Ontario's thriving film industry could mean more shoots in London area

A booming film industry in Ontario means mysterious road closures for on-location shoots may soon become a common occurrence for the city of London.

There's potential for Toronto/Hamilton filmmakers to find 'fresh' new locations in the Forest City

Pageman Productions hard at work on the set of action-horror-thriller Last the Night in London, Ont. (Submitted by Daniel Turres)

A booming film industry in Ontario means mysterious road closures for on-location shoots may soon become a common occurrence for the city of London. 

The province said Thursday that in 2021, Ontario's film and TV industry injected $2.88 billion into the provincial economy via production spending. It saw nearly 400 productions in the past year, and created close to 50,000 jobs. 

Film London manager Andrew Dodd said that while much of that work took place in Toronto and Hamilton, it's only a matter of time before directors start to scope out the London area for fresh sets and talent. 

"There's articles all the time about Toronto having difficulty keeping up with productions, with the demand for studio space. And Hamilton's going to be facing the same problem if they're not already right now," said Dodd. "So we're seeing that bubble start to expand, [and] we have every reason to believe that it will eventually come to London." 

Dodd said in the past month an episode of a popular TV show was filmed in London, and there are three feature films on track to shoot in the Forest City over the next 12 months. The details of those projects are under wraps until the post-production is done.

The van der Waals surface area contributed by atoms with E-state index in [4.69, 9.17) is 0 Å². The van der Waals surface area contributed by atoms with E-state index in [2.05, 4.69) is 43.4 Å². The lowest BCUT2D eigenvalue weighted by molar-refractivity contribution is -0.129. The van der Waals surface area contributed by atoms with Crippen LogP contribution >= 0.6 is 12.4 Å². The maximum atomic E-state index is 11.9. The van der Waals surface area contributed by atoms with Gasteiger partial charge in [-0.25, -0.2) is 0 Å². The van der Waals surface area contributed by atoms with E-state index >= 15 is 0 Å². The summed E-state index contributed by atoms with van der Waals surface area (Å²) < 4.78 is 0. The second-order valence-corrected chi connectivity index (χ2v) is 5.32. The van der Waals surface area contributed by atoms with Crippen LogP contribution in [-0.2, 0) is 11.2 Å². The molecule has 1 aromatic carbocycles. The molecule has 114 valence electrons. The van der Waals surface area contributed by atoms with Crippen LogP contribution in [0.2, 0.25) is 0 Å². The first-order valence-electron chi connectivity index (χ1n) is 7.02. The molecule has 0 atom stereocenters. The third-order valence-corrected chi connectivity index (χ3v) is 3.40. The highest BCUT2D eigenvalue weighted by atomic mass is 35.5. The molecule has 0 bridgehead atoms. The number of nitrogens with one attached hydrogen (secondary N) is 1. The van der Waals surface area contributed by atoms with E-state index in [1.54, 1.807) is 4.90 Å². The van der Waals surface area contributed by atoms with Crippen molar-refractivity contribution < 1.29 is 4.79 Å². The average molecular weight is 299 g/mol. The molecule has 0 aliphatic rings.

Andrew Dodd is manager of London Film, an office with the London Economic Development Corporation. (Submitted by Andrew Dodd)

The momentum for film work is only beginning to build, said Dodd. The two-hour trip down highway 401 was once a hindrance to directors needing to pack up a crew, cast and equipment to make movie magic happen.   

But the script, Dodd said, is starting to flip thanks to the emerging talent and workforce graduating out of Fanshawe College and Western University. 

"You don't need to pay to bring everybody to London. You can find that work here locally," he said. "It's up to property owners, of course, but we would likely not charge as much for shooting locations as they do, say, in the Toronto or Hamilton area." 

He said the new Film London database has 95 properties currently listed for potential shoots, along with 56 crew members and eight performers. 

Daniel Turres recently directed a feature film in London through his production company Pageman Productions. Last the Night is an action-horror-thriller that's headed for the festival circuit. 

He said that although London's film industry is still in its early days, society's voracious hunger for new content means minds are open to new and different forms of entertainment. 

A boom mic operator assists in filming on Renwick Ave in London for The Unlikely Vegan on Bell Fibe TV. (Submitted by Andrew Dodd)

He said the demand is such that working in the film industry is becoming an increasingly viable career, beyond being an art form. 

"I think the film industry still has the potential to grow [in London]," said Turres. 

"It still needs to learn from a lot of its growing pains and everything, and it needs to maybe research on how other film conditions like in Windsor and Hamilton run to improve itself. I think if we just put the work into that system, it will definitely grow."